Casting new light on Africa and the emerging African Fashion Phenomena

Casting new light on Africa and the emerging African Fashion Phenomena

By Geeta Kaur Dhiman

Casting new light on Africa and the emerging African Fashion Phenomena

By Geeta Kaur Dhiman

A creative revolution is rising and a bold African chapter in the history of fashion is now emerging - Fashion weeks and fashion schools are bourgeoning around cities in Africa. The rise of African fashion and design, which has been side-lined by mainstream fashion for over half a century, has caught the attention of international observers, who are acclaiming Africa as a new global locus for creativity.
‘The African Renaissance’- a philosophical and political movement to end the violence, elitism, corruption, and to replace them with a more just and equitable mandate, encourages Africans to take pride in their heritage and to take charge of their lives. This signalled an era of post-colonial re-awakening. There's a great African proverb that says "until the lions have their own historians, the history of the hunt will always glorify the hunter." We are now looking at the lions' stories – from overlooked historical figures to works that liberate an idea of beauty that have been diminished or stereotyped.

A new generation of audacious and innovative African designers, artists and remarkable photographers; notably Aïda Muluneh, Trevor Stuurman, Justin Dingwall and Le Jardin Jolof amongst several, are redefining cultural aesthetics and contributing to a richer, authentic and sensitive visual narrative about the continent. Below Senegalese visual artists Le Jardin Jolof and Nzinga Desir, unapologetically capture elevated and mystical emotions of the African mask –which influenced famous artists such as Picasso and Matisse as contemporary Art forms, evoking undeniable 'spiritual dimension’.

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Credits: Le Jardin Jolof+ Nzinga Desir

African creatives are already changing the notion of design in the areas of sustainability, circular economies, connectivity and identity. With home grown ”Made in Africa” jewellery brands such as Akapo Jewels, Pichulik, Jiamini Kenya, Margaux Wong and Adele Dejak constructing an ethical and culturally literate lens- that will help equip Africa to thrive.

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Credits: Pichulik + Jiamini Kenya + Margaux Wong+ Adele Dejak

In the realm of luxury fashion brands such as Sukenia, Adebayo Jones, Imane Ayissi, Kennith Ize, Alphadi, Lisou and exemplary jewellery brands such as Matturi Fine Jewellery and Rosenkrantz Africa, are conveying an ultra-contemporary perspective on African high fashion today.

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Credits: Rosenkrantz Africa + Matturi Fine Jewellery

Today’s emerging African designers are breathing new life into lost aesthetics, craft and processes. These contemporary designers are looking back to adopting indigenous textiles and local manufacturing techniques for their collections. Rather than replicate what’s happening in the west, Africans value their own local market and produce for their own context, while proudly exporting designs to a global audience too.

London’s Victoria & Albert Museum is currently hosting an avant-garde ‘Africa Fashion’ exhibition, open until April 2023. The show will follow the journey that fashion from the continent has taken since the Independence era, celebrate its ingenuity, richness and impact on global style.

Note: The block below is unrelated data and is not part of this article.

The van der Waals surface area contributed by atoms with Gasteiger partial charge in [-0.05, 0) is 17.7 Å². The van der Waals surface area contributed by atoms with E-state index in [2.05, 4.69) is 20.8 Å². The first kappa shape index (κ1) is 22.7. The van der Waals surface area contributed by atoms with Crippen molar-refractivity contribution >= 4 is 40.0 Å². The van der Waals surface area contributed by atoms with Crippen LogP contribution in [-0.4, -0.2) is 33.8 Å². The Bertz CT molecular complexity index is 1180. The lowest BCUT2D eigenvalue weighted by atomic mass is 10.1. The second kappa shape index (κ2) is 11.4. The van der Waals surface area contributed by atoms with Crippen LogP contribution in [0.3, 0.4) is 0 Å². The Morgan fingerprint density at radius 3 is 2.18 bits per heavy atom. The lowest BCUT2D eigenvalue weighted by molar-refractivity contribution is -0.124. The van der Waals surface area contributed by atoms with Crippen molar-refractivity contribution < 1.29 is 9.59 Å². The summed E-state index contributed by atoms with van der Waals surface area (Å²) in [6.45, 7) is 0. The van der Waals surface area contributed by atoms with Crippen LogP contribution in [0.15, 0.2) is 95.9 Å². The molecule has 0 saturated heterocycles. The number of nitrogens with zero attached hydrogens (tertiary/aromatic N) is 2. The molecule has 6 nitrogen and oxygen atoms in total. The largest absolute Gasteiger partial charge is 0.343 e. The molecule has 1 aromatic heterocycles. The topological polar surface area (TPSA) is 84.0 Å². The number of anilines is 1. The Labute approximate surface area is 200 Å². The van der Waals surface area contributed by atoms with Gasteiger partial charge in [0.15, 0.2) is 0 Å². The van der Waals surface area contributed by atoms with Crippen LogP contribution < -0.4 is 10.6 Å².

The showcase brings together over 250 objects, drawn from the personal archives of a selection of influential designers from the 1950s to the 1990s. From the vanguard who shaped Africa’s cultural renaissance to exhibits that will explore how the digital world, the playground of Generation Z, which has accelerated the expansion of the industry, irreversibly transforming global fashions as we know them. These key pieces will be surrounded by personal testimonials, photography, textiles, music, editorials and catwalk footage that tell wider and contextual stories.
Dr Christine Checinska, senior curator African and African Diaspora: Textile and Fashion, at the V&A, is spearheading the curation of this exhibition, which will engage fashion as an empowering practice and highlight the diversity of African culture. Dr Checinska states ‘It will create a space for others to be heard, exploring the relationship between cloth, culture and race. There are many ways to be African. There are many ways to be fashionable. African fashions are undefinable’ – this is part of the exhibition’s narrative. Through Africa Fashion V&A aims to give a glimpse of the diversity of the scene.

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Credits:V&A FASHION AFRICA- Kofi Ansah, Thebe Magugu, Imane Ayissi and Maison ArtC

Social media and pop culture are essential catalysts to this phenomenon, with the key audience being Millenials and zoomers. African Millennials are perceived as having changed the world’s understanding of Africa, bringing it from a ‘dark continent’ to ‘Africa rising’ through photography blogging and social media. Highlighting cultural re-appropriation and Africa’s untapped creative and innovative potential. Whereas 60% of Africa’s 1.25 billion people are under age 25, referred to as Gen Z, the first ‘digital natives’, being a generation born into technology. This generation is seen as perhaps the most progressive, involved in advocating for issues like gender equality, anti-racism, LGBTQ rights and climate change action, activism around gun control and immigration reform. Reuniting Africa, they also believe that governments should work to ensure a free and equal world. It is this very generation who will build or break your brand, accelerate or stand in the way of your growth. Gen Z, is the generation that is crafting a greater Africa.

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